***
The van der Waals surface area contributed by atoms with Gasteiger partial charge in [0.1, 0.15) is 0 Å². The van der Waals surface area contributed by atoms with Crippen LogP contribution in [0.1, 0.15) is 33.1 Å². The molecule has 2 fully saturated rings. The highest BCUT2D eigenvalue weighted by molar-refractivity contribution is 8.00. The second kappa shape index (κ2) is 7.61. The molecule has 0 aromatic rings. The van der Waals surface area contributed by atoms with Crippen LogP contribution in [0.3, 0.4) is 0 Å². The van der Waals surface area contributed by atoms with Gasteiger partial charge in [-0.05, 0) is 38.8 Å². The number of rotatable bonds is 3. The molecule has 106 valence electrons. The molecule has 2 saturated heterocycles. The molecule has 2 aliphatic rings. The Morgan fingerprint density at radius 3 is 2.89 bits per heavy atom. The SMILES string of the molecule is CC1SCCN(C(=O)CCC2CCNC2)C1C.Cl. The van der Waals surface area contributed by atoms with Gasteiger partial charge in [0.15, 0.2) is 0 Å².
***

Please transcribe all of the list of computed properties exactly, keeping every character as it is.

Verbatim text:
The van der Waals surface area contributed by atoms with Gasteiger partial charge in [0.1, 0.15) is 0 Å². The van der Waals surface area contributed by atoms with Crippen LogP contribution in [0.1, 0.15) is 33.1 Å². The molecule has 2 fully saturated rings. The highest BCUT2D eigenvalue weighted by molar-refractivity contribution is 8.00. The second kappa shape index (κ2) is 7.61. The molecule has 0 aromatic rings. The van der Waals surface area contributed by atoms with Crippen LogP contribution in [0.3, 0.4) is 0 Å². The van der Waals surface area contributed by atoms with Gasteiger partial charge in [-0.05, 0) is 38.8 Å². The number of rotatable bonds is 3. The molecule has 106 valence electrons. The molecule has 2 saturated heterocycles. The molecule has 2 aliphatic rings. The Morgan fingerprint density at radius 3 is 2.89 bits per heavy atom. The SMILES string of the molecule is CC1SCCN(C(=O)CCC2CCNC2)C1C.Cl. The van der Waals surface area contributed by atoms with Gasteiger partial charge in [0.15, 0.2) is 0 Å².